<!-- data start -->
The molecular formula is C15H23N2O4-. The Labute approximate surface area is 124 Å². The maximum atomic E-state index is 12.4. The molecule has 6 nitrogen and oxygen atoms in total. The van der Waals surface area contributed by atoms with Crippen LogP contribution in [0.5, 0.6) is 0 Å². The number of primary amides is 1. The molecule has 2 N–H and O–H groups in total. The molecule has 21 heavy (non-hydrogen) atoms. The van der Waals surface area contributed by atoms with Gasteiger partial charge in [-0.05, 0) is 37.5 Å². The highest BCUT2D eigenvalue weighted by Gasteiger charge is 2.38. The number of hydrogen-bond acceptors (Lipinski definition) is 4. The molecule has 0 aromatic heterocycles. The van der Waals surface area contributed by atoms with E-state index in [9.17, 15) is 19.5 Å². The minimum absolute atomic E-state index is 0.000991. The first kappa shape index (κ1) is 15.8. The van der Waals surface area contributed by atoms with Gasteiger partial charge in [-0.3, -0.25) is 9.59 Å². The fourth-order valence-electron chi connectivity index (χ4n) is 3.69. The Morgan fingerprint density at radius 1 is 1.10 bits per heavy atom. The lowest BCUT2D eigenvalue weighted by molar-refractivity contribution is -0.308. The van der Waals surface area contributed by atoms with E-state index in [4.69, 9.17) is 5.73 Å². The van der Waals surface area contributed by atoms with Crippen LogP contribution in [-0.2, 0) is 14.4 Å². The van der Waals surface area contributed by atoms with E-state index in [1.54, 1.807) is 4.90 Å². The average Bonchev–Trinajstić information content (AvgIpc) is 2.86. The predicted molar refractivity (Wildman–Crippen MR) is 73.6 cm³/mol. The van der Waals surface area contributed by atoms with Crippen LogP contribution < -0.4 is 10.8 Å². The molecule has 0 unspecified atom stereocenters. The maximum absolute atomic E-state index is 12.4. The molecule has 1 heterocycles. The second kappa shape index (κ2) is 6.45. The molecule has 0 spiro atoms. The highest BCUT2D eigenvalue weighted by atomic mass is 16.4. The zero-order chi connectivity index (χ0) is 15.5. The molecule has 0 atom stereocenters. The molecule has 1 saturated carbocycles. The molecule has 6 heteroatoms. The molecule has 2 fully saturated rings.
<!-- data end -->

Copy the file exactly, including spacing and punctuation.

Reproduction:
The molecular formula is C15H23N2O4-. The Labute approximate surface area is 124 Å². The maximum atomic E-state index is 12.4. The molecule has 6 nitrogen and oxygen atoms in total. The van der Waals surface area contributed by atoms with Crippen LogP contribution in [0.5, 0.6) is 0 Å². The number of primary amides is 1. The molecule has 2 N–H and O–H groups in total. The molecule has 21 heavy (non-hydrogen) atoms. The van der Waals surface area contributed by atoms with Gasteiger partial charge in [-0.05, 0) is 37.5 Å². The highest BCUT2D eigenvalue weighted by Gasteiger charge is 2.38. The number of hydrogen-bond acceptors (Lipinski definition) is 4. The molecule has 0 aromatic heterocycles. The van der Waals surface area contributed by atoms with E-state index in [9.17, 15) is 19.5 Å². The minimum absolute atomic E-state index is 0.000991. The first kappa shape index (κ1) is 15.8. The van der Waals surface area contributed by atoms with Gasteiger partial charge in [-0.3, -0.25) is 9.59 Å². The fourth-order valence-electron chi connectivity index (χ4n) is 3.69. The Morgan fingerprint density at radius 1 is 1.10 bits per heavy atom. The lowest BCUT2D eigenvalue weighted by molar-refractivity contribution is -0.308. The van der Waals surface area contributed by atoms with E-state index in [4.69, 9.17) is 5.73 Å². The van der Waals surface area contributed by atoms with Crippen LogP contribution in [-0.2, 0) is 14.4 Å². The van der Waals surface area contributed by atoms with E-state index in [1.54, 1.807) is 4.90 Å². The average Bonchev–Trinajstić information content (AvgIpc) is 2.86. The predicted molar refractivity (Wildman–Crippen MR) is 73.6 cm³/mol. The van der Waals surface area contributed by atoms with Crippen LogP contribution < -0.4 is 10.8 Å². The molecule has 0 unspecified atom stereocenters. The maximum absolute atomic E-state index is 12.4. The molecule has 1 heterocycles. The second kappa shape index (κ2) is 6.45. The molecule has 0 spiro atoms. The highest BCUT2D eigenvalue weighted by atomic mass is 16.4. The zero-order chi connectivity index (χ0) is 15.5. The molecule has 0 atom stereocenters. The molecule has 1 saturated carbocycles. The molecule has 6 heteroatoms. The molecule has 2 fully saturated rings.